Newswise — Its parts move no more than 2.5 miles per hour, but the equipment housed in a hangar just off Rt. 322 and 55 in Mantua Township, New Jersey, may be the link to transportation innovation for the Garden State and the nation.
The equipment is a 50-ton Heavy Vehicle Simulator (HVS), and its home is the brand-new Center for Research and Education in Advanced Transportation Engineering systems (CREATEs) at the South Jersey Technology Park at Rowan University.
About 200 people attended a ribbon-cutting ceremony and grand opening for CREATEs on Sept. 14.
The State of New Jersey, the U.S. Department of Defense/Army Corps of Engineers and the New Jersey Department of Transportation helped fund CREATEs with $5 million, investing in a facility where researchers will be able to mimic a decade’s worth of wear and tear on roadways and landing strips in less than a year.
Rowan is the only college or university in the Northeast to house an HVS, and that means teams of students and faculty will partner with and conduct research for state entities and manufacturers to improve roadways, reduce environmental impacts and more. In sections that can be dedicated to specific organizations, those researchers will be able to assess the status of existing structures and evaluate the potential of new materials and how they will hold up to cars, trucks and airplanes. “Having the Heavy Vehicle Simulator here makes our Civil & Environmental Engineering program unique in the nation,” said Dr. Anthony Lowman, dean of the Henry M. Rowan College of Engineering, under whose auspices CREATEs falls. Lowman said that Rowan Engineering teams will work in a “research-intensive atmosphere (that) innovates and pushes the cutting edge of our field.” Rep. Donald Norcross cited the initiative with a Congressional proclamation presented at the opening.
The CREATEs team already is partnering with the Army Corps of Engineers; New Jersey Department of Transportation; Earle Asphalt Co., Wall Township, New Jersey; and American Asphalt Company, Inc., Mt. Ephraim, New Jersey.
Those partnerships provide Rowan students with the hands-on experience critical to their learning experience and future careers. They also provide government offices and businesses with extensive research and development support, noted Rowan’s president, Dr. Ali Houshmand.
Houshmand noted the work at CREATEs speaks to the University’s commitment to conduct studies that make a difference. “Our research is practical, real-world research,” he said.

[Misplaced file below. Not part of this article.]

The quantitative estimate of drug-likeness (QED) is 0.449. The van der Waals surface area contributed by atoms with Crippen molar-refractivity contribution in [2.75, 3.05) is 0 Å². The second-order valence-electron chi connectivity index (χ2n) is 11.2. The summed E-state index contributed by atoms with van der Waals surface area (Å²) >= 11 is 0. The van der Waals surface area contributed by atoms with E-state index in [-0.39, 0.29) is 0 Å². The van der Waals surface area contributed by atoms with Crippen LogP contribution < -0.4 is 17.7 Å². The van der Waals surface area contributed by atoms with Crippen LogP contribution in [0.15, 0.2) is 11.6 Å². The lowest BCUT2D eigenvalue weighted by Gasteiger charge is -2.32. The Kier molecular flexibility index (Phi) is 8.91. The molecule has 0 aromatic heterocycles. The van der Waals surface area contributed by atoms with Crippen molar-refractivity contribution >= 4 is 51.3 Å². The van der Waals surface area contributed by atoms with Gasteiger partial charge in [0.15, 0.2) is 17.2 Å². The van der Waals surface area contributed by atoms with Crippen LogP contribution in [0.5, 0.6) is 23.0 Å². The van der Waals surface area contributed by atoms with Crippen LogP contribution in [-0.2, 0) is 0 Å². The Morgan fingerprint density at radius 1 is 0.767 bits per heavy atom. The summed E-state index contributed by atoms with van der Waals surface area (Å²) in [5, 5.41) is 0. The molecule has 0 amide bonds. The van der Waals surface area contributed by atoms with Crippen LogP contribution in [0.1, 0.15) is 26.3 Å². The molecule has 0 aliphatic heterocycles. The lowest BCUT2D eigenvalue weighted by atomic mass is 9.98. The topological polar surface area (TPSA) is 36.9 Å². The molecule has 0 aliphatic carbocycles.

David Lambert, assistant commissioner of Capital Program Management, New Jersey Department of Transportation, a civil engineer himself, said, “It’s imperative we extend the useful life of roadway pavements. This is precisely the 21st century technology we need. Rowan stands ready to join the ranks of the elite transportation research institutions in America.”
CREATEs got its start with a conversation two years ago between Dr. Yusuf Mehta, a professor of civil and environmental engineering who heads the new facility, and Jared Oren, chief of the Engineering Resources Branch of the Cold Regions Research and Engineering Laboratory, U.S. Army Engineer Research and Development Center for the Army Corps of Engineers. Oren said that the work his team conducts in New Hampshire will intersect with the work done in Gloucester County. The potential to solve transportation problems for both the U.S. Department of Defense and state Departments of Transportation, including New Jersey’s, he said, is huge. “Our teams together are more than the sum of their parts,” he noted.
CREATEs -- a 50-foot by 90-foot structure that, in addition to the HVS, includes offices and space to run tests as well as an outdoor testing environment that can be designated for specific types of materials and clients -- will employ up to 10 personnel in the first two years. Those professionals will be able to test asphalt, concrete, other design or construction materials, soils and more in climate-controlled environments. The maximum 2.5 mph electric-powered wheel that is part of the HVS duplicates the effect of traffic, enabling researchers to evaluate such topics as soil failure, moisture impact and road structures and for clients to ensure quality and save money.
The HVS, Mehta said, is the only way to realistically capture the impact of traffic. “This capability is so critical because laboratory studies, though essential, can only go so far. The ability to assess performance of highway materials under realistic construction and traffic conditions is invaluable for a broad range of agencies, partners and researchers.”
(For more information about CREATEs, contact Dr. Yusuf Mehta at 856-256-5327 or go to rowan.edu/creates.)